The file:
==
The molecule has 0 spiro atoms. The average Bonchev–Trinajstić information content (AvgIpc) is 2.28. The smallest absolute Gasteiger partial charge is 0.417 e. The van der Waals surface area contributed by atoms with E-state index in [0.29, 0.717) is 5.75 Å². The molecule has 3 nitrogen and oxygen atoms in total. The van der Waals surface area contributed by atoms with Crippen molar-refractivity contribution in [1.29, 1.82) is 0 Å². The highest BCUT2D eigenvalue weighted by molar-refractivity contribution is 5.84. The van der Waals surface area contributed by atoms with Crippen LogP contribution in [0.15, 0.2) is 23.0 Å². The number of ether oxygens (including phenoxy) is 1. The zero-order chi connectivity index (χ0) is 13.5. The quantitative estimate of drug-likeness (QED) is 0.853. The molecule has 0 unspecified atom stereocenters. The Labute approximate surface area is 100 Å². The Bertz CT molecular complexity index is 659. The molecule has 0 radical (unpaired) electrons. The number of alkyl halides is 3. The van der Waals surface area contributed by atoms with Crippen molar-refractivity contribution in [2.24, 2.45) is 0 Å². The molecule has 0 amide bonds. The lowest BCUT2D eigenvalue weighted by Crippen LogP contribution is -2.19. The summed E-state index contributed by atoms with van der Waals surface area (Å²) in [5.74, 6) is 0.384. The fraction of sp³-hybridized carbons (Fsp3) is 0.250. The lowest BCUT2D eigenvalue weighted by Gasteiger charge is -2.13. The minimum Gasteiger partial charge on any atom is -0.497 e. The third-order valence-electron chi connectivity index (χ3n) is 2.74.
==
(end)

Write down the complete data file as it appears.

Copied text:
The molecule has 0 spiro atoms. The average Bonchev–Trinajstić information content (AvgIpc) is 2.28. The smallest absolute Gasteiger partial charge is 0.417 e. The van der Waals surface area contributed by atoms with E-state index in [0.29, 0.717) is 5.75 Å². The molecule has 3 nitrogen and oxygen atoms in total. The van der Waals surface area contributed by atoms with Crippen molar-refractivity contribution in [1.29, 1.82) is 0 Å². The highest BCUT2D eigenvalue weighted by molar-refractivity contribution is 5.84. The van der Waals surface area contributed by atoms with Crippen LogP contribution in [0.15, 0.2) is 23.0 Å². The number of ether oxygens (including phenoxy) is 1. The zero-order chi connectivity index (χ0) is 13.5. The quantitative estimate of drug-likeness (QED) is 0.853. The molecule has 0 unspecified atom stereocenters. The Labute approximate surface area is 100 Å². The Bertz CT molecular complexity index is 659. The molecule has 0 radical (unpaired) electrons. The number of alkyl halides is 3. The van der Waals surface area contributed by atoms with Crippen molar-refractivity contribution in [2.24, 2.45) is 0 Å². The molecule has 0 amide bonds. The lowest BCUT2D eigenvalue weighted by Crippen LogP contribution is -2.19. The summed E-state index contributed by atoms with van der Waals surface area (Å²) in [5.74, 6) is 0.384. The fraction of sp³-hybridized carbons (Fsp3) is 0.250. The lowest BCUT2D eigenvalue weighted by Gasteiger charge is -2.13. The minimum Gasteiger partial charge on any atom is -0.497 e. The third-order valence-electron chi connectivity index (χ3n) is 2.74.